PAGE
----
Experience beautiful Veiholmen and see how daily life on the coast unfolded in the 1800 and 1900s.
The property at Veiholmen consists of five buildings, where everything is preserved as it was when the last owner lived here. Sanden shows us a story about trade, fishing, owning of property in fishing villages, emigration to America and how people lived their daily life at Smøla approxiamately 100 years ago.
Sanden belonged to the Eckhoff family from 1795 till 1984, when Smøla museum bought the properties. Anders and Berndine Eckhoff married in 1875, and had nine children. Six of the children emigrated to America. The youngest of them, Astrid, was born November 1st 1897. She lived almost all her life in Sanden. She lived alone in the house for the last few years. Today, all the houses in Sanden are in the same condition as they were when Astrid died in 1983.
Sanden shows us what the lives of families that engaged in trade, fishing, agriculture and accomodation of fishermen in the 1800s and 1900s was like.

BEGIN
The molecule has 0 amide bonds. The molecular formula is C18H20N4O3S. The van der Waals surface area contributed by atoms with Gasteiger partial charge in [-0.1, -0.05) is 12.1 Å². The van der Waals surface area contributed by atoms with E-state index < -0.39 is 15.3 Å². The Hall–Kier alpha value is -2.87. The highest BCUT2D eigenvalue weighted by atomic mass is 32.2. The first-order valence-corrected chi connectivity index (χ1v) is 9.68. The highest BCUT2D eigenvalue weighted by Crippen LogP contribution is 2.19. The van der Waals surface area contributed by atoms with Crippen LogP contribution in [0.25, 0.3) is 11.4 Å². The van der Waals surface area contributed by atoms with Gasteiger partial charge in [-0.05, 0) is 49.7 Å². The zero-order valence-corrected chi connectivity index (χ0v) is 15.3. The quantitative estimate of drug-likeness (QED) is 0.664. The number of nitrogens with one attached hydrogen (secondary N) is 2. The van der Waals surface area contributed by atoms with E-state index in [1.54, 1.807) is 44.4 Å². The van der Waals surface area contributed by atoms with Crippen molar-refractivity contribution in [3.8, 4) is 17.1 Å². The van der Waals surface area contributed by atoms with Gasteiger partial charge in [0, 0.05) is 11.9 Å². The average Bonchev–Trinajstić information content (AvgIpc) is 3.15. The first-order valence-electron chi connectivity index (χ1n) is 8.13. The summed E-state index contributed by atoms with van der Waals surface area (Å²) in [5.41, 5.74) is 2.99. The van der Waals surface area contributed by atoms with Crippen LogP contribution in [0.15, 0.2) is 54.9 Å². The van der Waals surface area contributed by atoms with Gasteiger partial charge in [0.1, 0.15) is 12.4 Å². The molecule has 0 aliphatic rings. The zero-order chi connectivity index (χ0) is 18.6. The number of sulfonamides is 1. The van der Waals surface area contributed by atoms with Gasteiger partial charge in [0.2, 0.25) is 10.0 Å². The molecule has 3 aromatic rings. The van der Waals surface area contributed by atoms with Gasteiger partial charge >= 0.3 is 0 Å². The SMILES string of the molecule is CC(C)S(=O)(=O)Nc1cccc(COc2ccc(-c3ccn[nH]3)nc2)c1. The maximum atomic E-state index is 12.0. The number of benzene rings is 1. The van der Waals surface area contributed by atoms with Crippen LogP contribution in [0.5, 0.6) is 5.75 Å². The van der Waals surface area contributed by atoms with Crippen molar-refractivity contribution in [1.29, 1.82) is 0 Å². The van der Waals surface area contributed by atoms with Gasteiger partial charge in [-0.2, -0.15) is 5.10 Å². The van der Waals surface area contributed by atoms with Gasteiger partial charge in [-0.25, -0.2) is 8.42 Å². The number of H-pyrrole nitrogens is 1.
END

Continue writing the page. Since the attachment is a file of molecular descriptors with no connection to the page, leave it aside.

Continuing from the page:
It is evident from the authentic interior at Sanden, that the people who lived there were influenced by people and things both in Norway and beyond its borders. The storehouse was built before 1861. The barn is built with wood from a shipwreck. We can find marks of heavy tention in the timber, that can have originated from the ship. The sea dock is mentioned in 1795. If you have a look in the dock, you'll find nets for cod and salmon, as well as fishlines and the fishing equipment normally used at this time. In the boathouse we find the boats that belonged to the family.